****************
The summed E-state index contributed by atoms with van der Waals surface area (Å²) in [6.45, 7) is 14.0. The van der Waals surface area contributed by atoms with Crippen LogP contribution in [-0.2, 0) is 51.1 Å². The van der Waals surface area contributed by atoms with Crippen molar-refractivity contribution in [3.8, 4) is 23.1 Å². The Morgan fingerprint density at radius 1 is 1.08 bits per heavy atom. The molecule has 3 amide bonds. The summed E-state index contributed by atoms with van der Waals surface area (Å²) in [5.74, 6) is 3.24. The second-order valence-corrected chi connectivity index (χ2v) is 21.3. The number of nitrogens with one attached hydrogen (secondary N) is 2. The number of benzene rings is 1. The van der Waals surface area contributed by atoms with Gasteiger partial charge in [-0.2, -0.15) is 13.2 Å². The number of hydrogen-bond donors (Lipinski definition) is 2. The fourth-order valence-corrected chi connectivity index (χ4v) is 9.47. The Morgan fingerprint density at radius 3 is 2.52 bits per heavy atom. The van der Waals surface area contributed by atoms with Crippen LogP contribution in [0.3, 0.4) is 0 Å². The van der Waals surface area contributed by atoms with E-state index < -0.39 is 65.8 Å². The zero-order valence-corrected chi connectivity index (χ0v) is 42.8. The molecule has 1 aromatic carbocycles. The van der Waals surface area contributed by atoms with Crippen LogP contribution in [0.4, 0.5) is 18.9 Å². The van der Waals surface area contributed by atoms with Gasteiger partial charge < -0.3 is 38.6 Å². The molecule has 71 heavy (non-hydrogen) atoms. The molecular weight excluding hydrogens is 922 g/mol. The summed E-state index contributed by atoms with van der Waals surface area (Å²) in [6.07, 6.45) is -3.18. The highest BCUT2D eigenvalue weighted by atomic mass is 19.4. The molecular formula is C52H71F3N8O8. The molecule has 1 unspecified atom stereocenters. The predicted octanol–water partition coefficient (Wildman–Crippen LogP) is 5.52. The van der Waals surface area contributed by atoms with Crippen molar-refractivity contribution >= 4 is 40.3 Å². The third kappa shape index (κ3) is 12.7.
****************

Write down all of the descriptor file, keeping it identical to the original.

The summed E-state index contributed by atoms with van der Waals surface area (Å²) in [6.45, 7) is 14.0. The van der Waals surface area contributed by atoms with Crippen LogP contribution in [-0.2, 0) is 51.1 Å². The van der Waals surface area contributed by atoms with Crippen molar-refractivity contribution in [3.8, 4) is 23.1 Å². The Morgan fingerprint density at radius 1 is 1.08 bits per heavy atom. The molecule has 3 amide bonds. The summed E-state index contributed by atoms with van der Waals surface area (Å²) in [5.74, 6) is 3.24. The second-order valence-corrected chi connectivity index (χ2v) is 21.3. The number of nitrogens with one attached hydrogen (secondary N) is 2. The number of benzene rings is 1. The van der Waals surface area contributed by atoms with Gasteiger partial charge in [-0.2, -0.15) is 13.2 Å². The number of hydrogen-bond donors (Lipinski definition) is 2. The fourth-order valence-corrected chi connectivity index (χ4v) is 9.47. The Morgan fingerprint density at radius 3 is 2.52 bits per heavy atom. The van der Waals surface area contributed by atoms with Crippen LogP contribution in [0.3, 0.4) is 0 Å². The van der Waals surface area contributed by atoms with E-state index < -0.39 is 65.8 Å². The zero-order valence-corrected chi connectivity index (χ0v) is 42.8. The molecule has 1 aromatic carbocycles. The van der Waals surface area contributed by atoms with Crippen LogP contribution in [0.4, 0.5) is 18.9 Å². The van der Waals surface area contributed by atoms with Gasteiger partial charge < -0.3 is 38.6 Å². The molecule has 71 heavy (non-hydrogen) atoms. The molecular weight excluding hydrogens is 922 g/mol. The summed E-state index contributed by atoms with van der Waals surface area (Å²) in [6.07, 6.45) is -3.18. The highest BCUT2D eigenvalue weighted by atomic mass is 19.4. The molecular formula is C52H71F3N8O8. The molecule has 1 unspecified atom stereocenters. The predicted octanol–water partition coefficient (Wildman–Crippen LogP) is 5.52. The van der Waals surface area contributed by atoms with Crippen molar-refractivity contribution >= 4 is 40.3 Å². The third kappa shape index (κ3) is 12.7.